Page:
English cuisine

Emetic: English cuisine

A service economy without the service

The British no longer have the faintest idea how to prepare or serve food, either in establishments they are pleased to call restaurants or in their own homes. According to W. Somerset Maugham, the only solution when in England is to eat breakfast three times a day. But the English can no longer manage with minimal competence even to prepare a halfway-decent breakfast.

British eating houses, bar-grills, cafés and other places where dining (of a kind) goes on, from the humblest truck-stop to the most exalted, starred restaurant, are easily the worst in Europe. It is better, for example, to go to bed hungry than to risk an evening meal at, say, an English public house.

Screen Shot 2015-11-01 at 09.59.02

Suburban Tudor

The Moon Under Water it isn’t

Dalrymple is reminded of this when, hungry one evening and with no other dining establishment in the vicinity, he enters a pub (which, like many from the 1920s and 1930s, is built rather pleasingly in the suburban Tudor style), and is greeted by

the flashing lights of fruit machines

and

Screen Shot 2015-11-01 at 10.45.20numerous large flat screens disposed in such a way that it was impossible to escape them. It was as if one had a duty to watch.

Drivelscreens

At least, he says, they

were all showing the same thing — a football match, football being a 24-hour activity.

Dalrymple dare not complain. British popular culture is

crude, unpleasant and inescapable; if you criticise it, you are taken for an enemy of the people.

The Codfather. Bon appétit!

The Codfather. Bon appétit!

The smell in the pub

was of stale beer and even staler fat in which standard British prolefood had been fried.

He peruses

the grubby menu, a triumph of quantity over quality. The fish dish was called The Codfather, size trumping taste. Everything came with chips, of the frozen variety.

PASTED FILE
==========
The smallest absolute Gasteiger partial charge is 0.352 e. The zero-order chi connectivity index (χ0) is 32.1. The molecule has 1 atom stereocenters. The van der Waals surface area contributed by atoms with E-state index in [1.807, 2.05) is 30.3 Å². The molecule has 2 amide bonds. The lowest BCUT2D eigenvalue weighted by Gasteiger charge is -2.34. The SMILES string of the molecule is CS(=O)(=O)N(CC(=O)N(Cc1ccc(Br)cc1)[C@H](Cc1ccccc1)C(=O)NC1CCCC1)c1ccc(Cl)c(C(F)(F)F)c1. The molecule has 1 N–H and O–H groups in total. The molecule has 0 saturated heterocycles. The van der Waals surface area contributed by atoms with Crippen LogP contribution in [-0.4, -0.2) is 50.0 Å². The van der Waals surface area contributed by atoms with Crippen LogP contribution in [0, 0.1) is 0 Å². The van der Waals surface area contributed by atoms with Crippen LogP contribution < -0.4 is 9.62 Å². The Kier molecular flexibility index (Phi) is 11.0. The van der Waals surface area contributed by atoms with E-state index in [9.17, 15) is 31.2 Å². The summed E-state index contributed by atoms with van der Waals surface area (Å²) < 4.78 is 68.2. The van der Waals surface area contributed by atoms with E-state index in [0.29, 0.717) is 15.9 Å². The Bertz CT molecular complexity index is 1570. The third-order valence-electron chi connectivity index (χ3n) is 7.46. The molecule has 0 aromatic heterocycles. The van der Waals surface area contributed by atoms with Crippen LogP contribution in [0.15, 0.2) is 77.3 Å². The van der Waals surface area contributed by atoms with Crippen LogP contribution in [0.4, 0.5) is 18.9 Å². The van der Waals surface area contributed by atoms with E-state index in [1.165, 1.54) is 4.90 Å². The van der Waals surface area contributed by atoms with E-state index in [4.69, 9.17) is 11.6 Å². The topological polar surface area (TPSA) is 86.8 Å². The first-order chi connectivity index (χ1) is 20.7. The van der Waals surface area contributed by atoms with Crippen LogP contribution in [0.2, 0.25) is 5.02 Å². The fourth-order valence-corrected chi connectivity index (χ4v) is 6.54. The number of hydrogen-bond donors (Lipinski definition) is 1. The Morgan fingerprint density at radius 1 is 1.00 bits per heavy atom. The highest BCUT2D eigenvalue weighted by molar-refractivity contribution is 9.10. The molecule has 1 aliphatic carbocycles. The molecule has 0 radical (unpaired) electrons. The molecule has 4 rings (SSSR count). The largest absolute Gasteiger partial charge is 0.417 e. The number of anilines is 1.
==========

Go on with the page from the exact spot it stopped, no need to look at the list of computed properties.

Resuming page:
Soupe à l'oignon

Soupe à l’oignon à l’anglaise

The table is

sticky and long unwiped.

Dalrymple orders soup. It is

packet soup which had not been properly dissolved, so that it had little balls in it that if bitten exploded into a kind of salty dust.

He orders steak, and asks for it to be rare. When it comes, it

would have been regarded as incinerated in any other country.

Fried mushrooms: at least their own weight in fat

Fried mushrooms: at least their own weight in fat

The fried mushrooms

contained at least their own weight in fat of some type.

The next morning

I woke with a strange and unpleasant taste in my mouth.

The meal

The flashing lights of fruit machines

The flashing lights of fruit machines

wasn’t even cheap.

This is the vital point. British food is not just atrocious — it is execrable value.

During the meal,

the man who had taken my order came over to my table.

Everything all right?‘ he asked.

Screen Shot 2015-11-01 at 11.02.01‘Yes, very good,’ I replied.

Dalrymple concludes:

The slovenliness, the bad quality, my pusillanimity: voilà the secret of the British economic problem.

The grossly overpaid tattooed thugs who play for England

Losers — and fuckin' proud of it!

Idle, gutless losers — and fuckin’ proud of it!

They have demonstrated themselves to be duds — utter flops. Despite their riches, their phalanxes of media supporters and their cretinous ‘fans’ (who accorded them a standing ovation after the side’s worst ever World Cup performance), they simply aren’t any good at all, says Dalrymple,

at what they do, which is hardly surprising in view of contemporary British culture.